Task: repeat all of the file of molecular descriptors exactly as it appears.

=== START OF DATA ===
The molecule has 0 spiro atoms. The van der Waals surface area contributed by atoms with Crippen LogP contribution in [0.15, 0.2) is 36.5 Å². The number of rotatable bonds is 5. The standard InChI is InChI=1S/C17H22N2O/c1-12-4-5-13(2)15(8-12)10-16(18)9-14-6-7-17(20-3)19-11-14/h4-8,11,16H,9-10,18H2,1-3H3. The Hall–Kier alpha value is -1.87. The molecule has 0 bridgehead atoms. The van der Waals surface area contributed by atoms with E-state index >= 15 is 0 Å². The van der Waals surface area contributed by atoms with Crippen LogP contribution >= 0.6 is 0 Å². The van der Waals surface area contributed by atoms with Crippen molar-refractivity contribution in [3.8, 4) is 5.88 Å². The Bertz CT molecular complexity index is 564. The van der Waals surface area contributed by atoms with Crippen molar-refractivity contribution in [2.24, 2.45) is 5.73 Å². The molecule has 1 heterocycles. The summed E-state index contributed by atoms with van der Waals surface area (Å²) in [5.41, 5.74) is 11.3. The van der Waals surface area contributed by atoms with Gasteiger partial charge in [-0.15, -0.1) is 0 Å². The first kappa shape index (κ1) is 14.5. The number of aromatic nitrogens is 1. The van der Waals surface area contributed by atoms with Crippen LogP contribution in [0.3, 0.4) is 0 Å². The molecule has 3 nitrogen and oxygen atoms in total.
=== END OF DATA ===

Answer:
The molecule has 0 spiro atoms. The van der Waals surface area contributed by atoms with Crippen LogP contribution in [0.15, 0.2) is 36.5 Å². The number of rotatable bonds is 5. The standard InChI is InChI=1S/C17H22N2O/c1-12-4-5-13(2)15(8-12)10-16(18)9-14-6-7-17(20-3)19-11-14/h4-8,11,16H,9-10,18H2,1-3H3. The Hall–Kier alpha value is -1.87. The molecule has 0 bridgehead atoms. The van der Waals surface area contributed by atoms with E-state index >= 15 is 0 Å². The van der Waals surface area contributed by atoms with Crippen LogP contribution >= 0.6 is 0 Å². The van der Waals surface area contributed by atoms with Crippen molar-refractivity contribution in [3.8, 4) is 5.88 Å². The Bertz CT molecular complexity index is 564. The van der Waals surface area contributed by atoms with Crippen molar-refractivity contribution in [2.24, 2.45) is 5.73 Å². The molecule has 1 heterocycles. The summed E-state index contributed by atoms with van der Waals surface area (Å²) in [5.41, 5.74) is 11.3. The van der Waals surface area contributed by atoms with Gasteiger partial charge in [-0.15, -0.1) is 0 Å². The first kappa shape index (κ1) is 14.5. The number of aromatic nitrogens is 1. The van der Waals surface area contributed by atoms with Crippen LogP contribution in [0.3, 0.4) is 0 Å². The molecule has 3 nitrogen and oxygen atoms in total.